Montana Divorce and TaxesMarybeth Sampsel
Because divorce proceedings generally consist of transfers of property, assets or liabilities from one spouse to the other, it is necessary that we keep in mind the possible tax consequences. Before I explain some of the basics, be warned. I am not an accountant, nor am I a tax attorney. I strongly urge anyone who is in the process of divorce or considering a divorce to meet with an accountant to discuss tax issues.
With that said, there are some basic rules that generally apply in divorce cases. As you learn throughout the divorce process, there are exceptions to nearly every rule – which is why it is so important you meet with an attorney and accountant. But generally, most assets between you and your spouse can be divided without any federal income or gift tax consequences. This is called a tax-free transfer and is governed by Section 1041 of the Internal Revenue Code. Tax-free transfers can happen during the divorce process are at the time the divorce is finalized. Sometimes, transfers are made well-after the divorce is finalized. For example, it can often take several months to transfer certain kinds of assets. Provide the transfer is made incident to the divorce, the transfer is likely to be a tax-free transfer. “Incident to divorce,” is defined as those transfers that occur within one year after the date of dissolution (i.e. finalization date) or within six years after that date, as long as the transfer is made pursuant to a divorce agreement or order.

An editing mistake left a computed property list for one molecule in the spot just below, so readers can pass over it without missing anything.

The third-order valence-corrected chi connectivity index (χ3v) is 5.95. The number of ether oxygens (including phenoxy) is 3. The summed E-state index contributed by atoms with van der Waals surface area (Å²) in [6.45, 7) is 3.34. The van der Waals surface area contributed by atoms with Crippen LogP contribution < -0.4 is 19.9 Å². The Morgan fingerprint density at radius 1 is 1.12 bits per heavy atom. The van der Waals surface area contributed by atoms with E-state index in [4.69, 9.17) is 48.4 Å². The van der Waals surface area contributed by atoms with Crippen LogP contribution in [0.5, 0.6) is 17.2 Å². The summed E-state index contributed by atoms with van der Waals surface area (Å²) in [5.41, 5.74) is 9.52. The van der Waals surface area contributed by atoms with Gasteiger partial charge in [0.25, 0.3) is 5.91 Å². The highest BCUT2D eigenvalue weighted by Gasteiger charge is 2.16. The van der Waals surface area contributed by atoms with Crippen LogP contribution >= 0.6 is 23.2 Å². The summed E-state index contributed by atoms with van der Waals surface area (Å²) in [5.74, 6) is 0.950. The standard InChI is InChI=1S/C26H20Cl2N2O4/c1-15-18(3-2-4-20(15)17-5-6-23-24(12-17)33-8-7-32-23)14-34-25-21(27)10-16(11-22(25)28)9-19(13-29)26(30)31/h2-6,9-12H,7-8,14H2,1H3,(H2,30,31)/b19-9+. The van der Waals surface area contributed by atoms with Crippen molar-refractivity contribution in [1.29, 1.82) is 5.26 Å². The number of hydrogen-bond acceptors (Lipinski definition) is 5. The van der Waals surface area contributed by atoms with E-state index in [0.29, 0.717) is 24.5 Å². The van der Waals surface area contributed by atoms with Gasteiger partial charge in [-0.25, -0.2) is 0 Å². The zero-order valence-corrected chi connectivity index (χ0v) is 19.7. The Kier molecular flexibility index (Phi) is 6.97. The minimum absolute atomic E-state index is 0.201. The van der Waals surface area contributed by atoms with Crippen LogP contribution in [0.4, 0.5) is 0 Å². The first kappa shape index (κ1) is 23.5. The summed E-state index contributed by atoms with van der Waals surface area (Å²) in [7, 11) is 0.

Keep in mind, however, that even when a tax-free transfer rule applies, there may still be tax implications for you or your ex-spouse. For example, if you wind up owning an asset and you sell it for more than it was worth when you received it, you are probably on the hook for the taxable gain. In other words, when you are the one who ends up with an appreciated asset, you are going to get stuck paying the tax liability that comes with it.
The tax-free transfer rule generally does not automatically apply to those kind of assets that already come with a tax-advantage (i.e. IRA’s or employer-sponsored retirement plans). By jumping through a few extra hoops, you may be able to transfer those assets without tax consequences. With certain retirement accounts, the court may issue a Qualified Domestic Relations Order (commonly known by the acronym QDRO). With a QDRO, each spouse ends up being responsible for the taxes on their share of the retirement account.
If your marital estate consists of significant assets, I strongly encourage you see an accountant during your divorce to be sure you are getting accurate tax advice.